When he was nine years old, Lewis Stokes’ dream was to become a radio personality. Today, he’s a local radio legend who’s been in the business for 42 years.
He earned his first job in the radio industry as a Junior in high school. Stokes’ now brother-in-law owned a car dealership in Lake City which advertised via radio commercials. One night, his brother-in-law was struggling to record the advertisement, and after Stokes made fun of him for a bit, he let Stokes take a shot at it. After Stokes finished recording, he and his brother-in-law stopped by the local radio station to drop off the tape.
The next day, Stokes’ brother-in-law received a phone call from the owner of the radio station, who offered Stokes an interview for a job. A couple of days later he began his first job as a radio DJ.
In 1986, he paused his radio career to join the United States Air Force (USAF) as a law enforcement agent. While Stokes and his father were driving to a Wednesday night church service, they talked about the idea of Stokes joining the military. His father was a Methodist minister, and didn’t believe that “DJing” was a commendable profession. Stokes began to think about the proposition, and decided to visit a USAF recruiting office in Gainesville. “[I joined the USAF because] I thought the blue uniforms were cool,” he said. After the recruiters “reeled him in,” he began his basic training.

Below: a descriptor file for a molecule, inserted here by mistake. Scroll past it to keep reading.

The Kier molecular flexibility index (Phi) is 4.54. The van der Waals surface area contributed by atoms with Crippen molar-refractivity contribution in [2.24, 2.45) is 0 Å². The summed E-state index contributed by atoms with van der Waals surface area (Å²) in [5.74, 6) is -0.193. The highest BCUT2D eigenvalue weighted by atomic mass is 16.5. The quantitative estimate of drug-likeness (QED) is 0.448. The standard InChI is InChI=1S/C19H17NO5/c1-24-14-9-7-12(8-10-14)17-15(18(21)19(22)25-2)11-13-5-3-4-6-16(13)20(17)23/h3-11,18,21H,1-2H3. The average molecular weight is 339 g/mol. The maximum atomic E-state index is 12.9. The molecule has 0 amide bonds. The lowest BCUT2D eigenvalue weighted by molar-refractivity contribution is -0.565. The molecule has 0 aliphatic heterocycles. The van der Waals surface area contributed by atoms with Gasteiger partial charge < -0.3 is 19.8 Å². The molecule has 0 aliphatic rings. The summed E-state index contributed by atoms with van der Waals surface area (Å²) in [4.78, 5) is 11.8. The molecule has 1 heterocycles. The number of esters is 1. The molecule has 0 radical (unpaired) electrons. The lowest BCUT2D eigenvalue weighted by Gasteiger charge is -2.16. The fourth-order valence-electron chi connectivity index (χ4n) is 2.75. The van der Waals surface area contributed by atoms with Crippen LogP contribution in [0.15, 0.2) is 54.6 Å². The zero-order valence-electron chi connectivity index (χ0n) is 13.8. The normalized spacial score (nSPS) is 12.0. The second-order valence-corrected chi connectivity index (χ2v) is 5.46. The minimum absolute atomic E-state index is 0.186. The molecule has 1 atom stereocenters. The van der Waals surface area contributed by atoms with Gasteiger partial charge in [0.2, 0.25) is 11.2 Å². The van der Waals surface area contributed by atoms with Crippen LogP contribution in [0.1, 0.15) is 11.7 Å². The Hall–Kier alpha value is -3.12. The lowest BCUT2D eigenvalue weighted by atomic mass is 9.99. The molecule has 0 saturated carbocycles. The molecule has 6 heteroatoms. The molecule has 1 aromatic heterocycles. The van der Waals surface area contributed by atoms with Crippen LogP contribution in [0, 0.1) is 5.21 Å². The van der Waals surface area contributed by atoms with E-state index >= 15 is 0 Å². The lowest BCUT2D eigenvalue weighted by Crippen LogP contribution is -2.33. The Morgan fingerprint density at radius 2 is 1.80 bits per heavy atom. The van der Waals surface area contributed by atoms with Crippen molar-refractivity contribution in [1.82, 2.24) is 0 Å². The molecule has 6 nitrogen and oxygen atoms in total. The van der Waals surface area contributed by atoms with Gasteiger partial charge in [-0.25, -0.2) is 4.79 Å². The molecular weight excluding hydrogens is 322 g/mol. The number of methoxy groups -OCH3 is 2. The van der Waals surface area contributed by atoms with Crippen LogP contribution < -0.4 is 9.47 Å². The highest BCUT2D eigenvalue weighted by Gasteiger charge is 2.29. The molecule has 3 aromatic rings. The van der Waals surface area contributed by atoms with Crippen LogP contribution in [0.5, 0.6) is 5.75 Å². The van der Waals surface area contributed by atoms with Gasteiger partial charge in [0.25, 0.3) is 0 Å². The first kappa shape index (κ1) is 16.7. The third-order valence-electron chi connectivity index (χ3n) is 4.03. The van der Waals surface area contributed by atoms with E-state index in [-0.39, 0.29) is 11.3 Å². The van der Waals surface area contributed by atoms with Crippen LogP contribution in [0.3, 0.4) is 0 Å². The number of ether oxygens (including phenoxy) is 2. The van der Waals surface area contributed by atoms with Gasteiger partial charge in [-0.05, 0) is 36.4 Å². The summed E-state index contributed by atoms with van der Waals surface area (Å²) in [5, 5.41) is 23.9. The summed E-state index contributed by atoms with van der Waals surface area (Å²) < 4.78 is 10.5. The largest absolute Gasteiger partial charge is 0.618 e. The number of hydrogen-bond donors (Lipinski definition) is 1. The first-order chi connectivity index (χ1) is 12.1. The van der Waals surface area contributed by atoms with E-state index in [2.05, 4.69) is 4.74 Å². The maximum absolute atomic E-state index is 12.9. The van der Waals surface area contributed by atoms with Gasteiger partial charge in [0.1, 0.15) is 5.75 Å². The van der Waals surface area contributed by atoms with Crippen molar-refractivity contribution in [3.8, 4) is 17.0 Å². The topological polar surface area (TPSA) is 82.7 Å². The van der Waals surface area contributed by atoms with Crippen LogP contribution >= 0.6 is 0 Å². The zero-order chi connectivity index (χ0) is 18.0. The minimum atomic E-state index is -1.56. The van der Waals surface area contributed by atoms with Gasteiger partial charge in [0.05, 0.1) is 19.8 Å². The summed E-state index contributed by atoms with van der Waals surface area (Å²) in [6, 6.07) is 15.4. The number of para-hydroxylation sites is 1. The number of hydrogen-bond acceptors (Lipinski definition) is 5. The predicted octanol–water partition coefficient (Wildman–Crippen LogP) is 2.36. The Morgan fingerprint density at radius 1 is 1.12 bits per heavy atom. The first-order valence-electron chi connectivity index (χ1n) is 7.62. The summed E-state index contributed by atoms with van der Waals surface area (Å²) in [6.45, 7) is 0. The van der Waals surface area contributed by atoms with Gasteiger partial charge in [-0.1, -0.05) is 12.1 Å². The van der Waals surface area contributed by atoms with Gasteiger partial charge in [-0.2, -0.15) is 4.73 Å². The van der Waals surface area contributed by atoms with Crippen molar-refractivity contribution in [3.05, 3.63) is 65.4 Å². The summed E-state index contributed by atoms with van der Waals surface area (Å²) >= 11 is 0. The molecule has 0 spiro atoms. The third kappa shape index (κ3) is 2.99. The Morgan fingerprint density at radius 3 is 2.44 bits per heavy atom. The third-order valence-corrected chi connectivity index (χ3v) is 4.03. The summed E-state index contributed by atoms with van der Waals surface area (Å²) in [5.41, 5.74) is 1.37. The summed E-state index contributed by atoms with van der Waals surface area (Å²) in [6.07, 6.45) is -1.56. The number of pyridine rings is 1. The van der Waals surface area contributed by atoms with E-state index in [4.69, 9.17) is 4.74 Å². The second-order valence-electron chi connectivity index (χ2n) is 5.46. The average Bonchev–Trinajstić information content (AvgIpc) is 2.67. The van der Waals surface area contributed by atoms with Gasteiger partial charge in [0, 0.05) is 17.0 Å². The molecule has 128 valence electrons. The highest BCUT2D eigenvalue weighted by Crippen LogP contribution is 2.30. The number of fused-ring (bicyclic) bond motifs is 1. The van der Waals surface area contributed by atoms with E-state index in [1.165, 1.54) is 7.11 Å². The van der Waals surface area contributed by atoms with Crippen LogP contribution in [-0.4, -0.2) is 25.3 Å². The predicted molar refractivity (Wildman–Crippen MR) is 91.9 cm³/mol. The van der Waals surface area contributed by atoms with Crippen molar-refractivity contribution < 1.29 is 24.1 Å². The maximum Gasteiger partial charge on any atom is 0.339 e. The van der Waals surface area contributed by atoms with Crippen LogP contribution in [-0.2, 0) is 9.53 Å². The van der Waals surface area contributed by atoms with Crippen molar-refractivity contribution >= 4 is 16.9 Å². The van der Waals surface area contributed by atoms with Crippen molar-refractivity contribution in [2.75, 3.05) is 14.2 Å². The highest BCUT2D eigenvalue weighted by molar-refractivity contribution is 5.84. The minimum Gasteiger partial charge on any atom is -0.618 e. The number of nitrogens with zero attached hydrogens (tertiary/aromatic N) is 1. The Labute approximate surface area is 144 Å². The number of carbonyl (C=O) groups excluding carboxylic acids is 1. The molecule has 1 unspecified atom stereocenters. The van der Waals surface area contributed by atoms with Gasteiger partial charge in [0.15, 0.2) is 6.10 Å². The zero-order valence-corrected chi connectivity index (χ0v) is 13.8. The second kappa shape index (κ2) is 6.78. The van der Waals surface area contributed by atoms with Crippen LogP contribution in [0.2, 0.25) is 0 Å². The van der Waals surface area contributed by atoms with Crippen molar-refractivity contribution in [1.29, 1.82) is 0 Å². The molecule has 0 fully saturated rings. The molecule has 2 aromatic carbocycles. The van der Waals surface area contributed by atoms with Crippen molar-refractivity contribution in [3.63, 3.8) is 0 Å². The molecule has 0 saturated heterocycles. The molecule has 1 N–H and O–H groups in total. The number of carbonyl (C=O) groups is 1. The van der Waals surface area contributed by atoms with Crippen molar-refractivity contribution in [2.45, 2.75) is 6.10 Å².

Although he was assigned to the law enforcement division, he wanted to join radio. According to the USAF, Stokes could cross-train to join a different division, but he would have to take a test to demonstrate his skills. He decided to cross-train, and going into the assessment, he was confident that he would ace it. To his surprise, however, he failed the test. His grader went so far as to write that Stokes’ voice was “not compatible with radio.” This setback motivated Stokes and put what he described as a “chip on his shoulder,” which he carries with him to this day. Even though he wasn’t given a job in the radio division of the USAF, he didn’t leave radio behind as he worked at radio stations in the towns he was based in.
After leaving the USAF in 1990, Stokes applied for radio jobs in places such as Charleston, S.C and Tampa, Fla. He also applied for a job in Gainesville. Stokes sent a cassette tape and resume to former Gainesville station Gator Country 101, and landed the job. He stayed in Gainesville for three years before working at 99.1 WQIK in Jacksonville.
His dream, however, was to be close to his hometown of Williston. Luckily for him, radio station Z93 had an opening after it switched from being a “top 40 artists” to a “country” station. Stokes saw the opportunity, applied for the job, and was hired. He was the last DJ on Z93 in and the first on 93.7 K-Country in 1994, where he has been ever since.
Stokes’ has especially enjoyed working at country stations as he grew up loving country music. “To be in radio and work at a country radio station; that’s just the best of both worlds for me,” he said enthusiastically. He relishes the fact that he can develop relationships with artists. He believes radio is his calling in life, and still goes to work today with the same passion he had 42 years ago. When Stokes is on the microphone, he isn’t putting on a character and always stays true to himself.
In his opinion, the biggest change between when he began his career in radio and radio today is the use of technology. Now, everything is digital while the old school way of holding an album and queuing up a record is obsolete.
“I kind of miss the old school way of doing things,” Stokes reflected. Stokes recalls the time he sat with his father about a week before his passing. While they were talking about Stokes’ radio career, his father told him he was proud even though he was skeptical at first. He told Stokes that he made the right decision to go into radio.
By: Aidan Wacksman